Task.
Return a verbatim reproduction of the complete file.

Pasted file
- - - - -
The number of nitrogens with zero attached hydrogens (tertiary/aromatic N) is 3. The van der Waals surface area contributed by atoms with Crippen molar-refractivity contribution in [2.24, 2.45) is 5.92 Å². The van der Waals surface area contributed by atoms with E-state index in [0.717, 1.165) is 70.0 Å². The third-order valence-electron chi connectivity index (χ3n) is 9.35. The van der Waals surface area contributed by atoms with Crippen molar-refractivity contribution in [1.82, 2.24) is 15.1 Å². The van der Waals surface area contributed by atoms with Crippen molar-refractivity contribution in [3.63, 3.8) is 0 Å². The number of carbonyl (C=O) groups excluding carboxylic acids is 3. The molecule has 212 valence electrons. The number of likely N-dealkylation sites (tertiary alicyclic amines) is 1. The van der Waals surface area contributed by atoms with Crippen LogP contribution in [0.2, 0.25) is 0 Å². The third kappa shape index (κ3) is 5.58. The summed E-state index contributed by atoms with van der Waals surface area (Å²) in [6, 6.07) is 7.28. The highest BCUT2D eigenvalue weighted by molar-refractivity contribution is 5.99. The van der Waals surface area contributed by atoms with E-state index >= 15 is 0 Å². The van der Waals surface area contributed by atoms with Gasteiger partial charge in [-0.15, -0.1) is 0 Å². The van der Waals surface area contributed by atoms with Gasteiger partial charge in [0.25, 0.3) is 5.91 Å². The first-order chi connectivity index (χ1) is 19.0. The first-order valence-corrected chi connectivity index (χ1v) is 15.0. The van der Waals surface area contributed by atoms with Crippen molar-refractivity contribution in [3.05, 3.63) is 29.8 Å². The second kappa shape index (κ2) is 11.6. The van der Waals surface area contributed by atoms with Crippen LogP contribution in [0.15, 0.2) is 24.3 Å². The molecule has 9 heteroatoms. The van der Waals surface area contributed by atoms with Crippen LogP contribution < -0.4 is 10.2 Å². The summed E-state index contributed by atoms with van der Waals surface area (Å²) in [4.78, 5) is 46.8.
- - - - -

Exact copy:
The number of nitrogens with zero attached hydrogens (tertiary/aromatic N) is 3. The van der Waals surface area contributed by atoms with Crippen molar-refractivity contribution in [2.24, 2.45) is 5.92 Å². The van der Waals surface area contributed by atoms with E-state index in [0.717, 1.165) is 70.0 Å². The third-order valence-electron chi connectivity index (χ3n) is 9.35. The van der Waals surface area contributed by atoms with Crippen molar-refractivity contribution in [1.82, 2.24) is 15.1 Å². The van der Waals surface area contributed by atoms with Crippen molar-refractivity contribution in [3.63, 3.8) is 0 Å². The number of carbonyl (C=O) groups excluding carboxylic acids is 3. The molecule has 212 valence electrons. The number of likely N-dealkylation sites (tertiary alicyclic amines) is 1. The van der Waals surface area contributed by atoms with Crippen LogP contribution in [0.2, 0.25) is 0 Å². The third kappa shape index (κ3) is 5.58. The summed E-state index contributed by atoms with van der Waals surface area (Å²) in [6, 6.07) is 7.28. The highest BCUT2D eigenvalue weighted by molar-refractivity contribution is 5.99. The van der Waals surface area contributed by atoms with E-state index >= 15 is 0 Å². The van der Waals surface area contributed by atoms with Gasteiger partial charge in [-0.15, -0.1) is 0 Å². The van der Waals surface area contributed by atoms with Gasteiger partial charge in [0.25, 0.3) is 5.91 Å². The first-order chi connectivity index (χ1) is 19.0. The first-order valence-corrected chi connectivity index (χ1v) is 15.0. The van der Waals surface area contributed by atoms with Crippen molar-refractivity contribution in [3.05, 3.63) is 29.8 Å². The second kappa shape index (κ2) is 11.6. The van der Waals surface area contributed by atoms with Crippen LogP contribution in [0.15, 0.2) is 24.3 Å². The molecule has 9 heteroatoms. The van der Waals surface area contributed by atoms with Crippen LogP contribution < -0.4 is 10.2 Å². The summed E-state index contributed by atoms with van der Waals surface area (Å²) in [4.78, 5) is 46.8.